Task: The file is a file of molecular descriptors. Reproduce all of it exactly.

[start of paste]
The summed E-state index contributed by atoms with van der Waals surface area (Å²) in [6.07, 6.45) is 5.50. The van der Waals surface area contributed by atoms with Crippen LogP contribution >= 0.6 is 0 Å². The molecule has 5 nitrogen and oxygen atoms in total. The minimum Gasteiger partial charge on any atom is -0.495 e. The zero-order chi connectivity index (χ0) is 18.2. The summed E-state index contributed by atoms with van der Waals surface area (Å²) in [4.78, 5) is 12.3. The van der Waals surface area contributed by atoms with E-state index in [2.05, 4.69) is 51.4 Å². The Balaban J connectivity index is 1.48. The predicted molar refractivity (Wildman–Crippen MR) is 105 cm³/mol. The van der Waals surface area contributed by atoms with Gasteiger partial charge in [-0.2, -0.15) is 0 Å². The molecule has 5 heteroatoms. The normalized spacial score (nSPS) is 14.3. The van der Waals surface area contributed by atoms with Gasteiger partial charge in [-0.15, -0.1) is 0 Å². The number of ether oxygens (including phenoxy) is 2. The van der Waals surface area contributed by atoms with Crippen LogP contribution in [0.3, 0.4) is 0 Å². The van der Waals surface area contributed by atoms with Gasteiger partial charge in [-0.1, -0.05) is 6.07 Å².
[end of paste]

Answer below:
The summed E-state index contributed by atoms with van der Waals surface area (Å²) in [6.07, 6.45) is 5.50. The van der Waals surface area contributed by atoms with Crippen LogP contribution >= 0.6 is 0 Å². The molecule has 5 nitrogen and oxygen atoms in total. The minimum Gasteiger partial charge on any atom is -0.495 e. The zero-order chi connectivity index (χ0) is 18.2. The summed E-state index contributed by atoms with van der Waals surface area (Å²) in [4.78, 5) is 12.3. The van der Waals surface area contributed by atoms with E-state index in [2.05, 4.69) is 51.4 Å². The Balaban J connectivity index is 1.48. The predicted molar refractivity (Wildman–Crippen MR) is 105 cm³/mol. The van der Waals surface area contributed by atoms with Gasteiger partial charge in [-0.2, -0.15) is 0 Å². The molecule has 5 heteroatoms. The normalized spacial score (nSPS) is 14.3. The van der Waals surface area contributed by atoms with Gasteiger partial charge in [-0.15, -0.1) is 0 Å². The number of ether oxygens (including phenoxy) is 2. The van der Waals surface area contributed by atoms with Crippen LogP contribution in [0.3, 0.4) is 0 Å². The van der Waals surface area contributed by atoms with Gasteiger partial charge in [-0.1, -0.05) is 6.07 Å².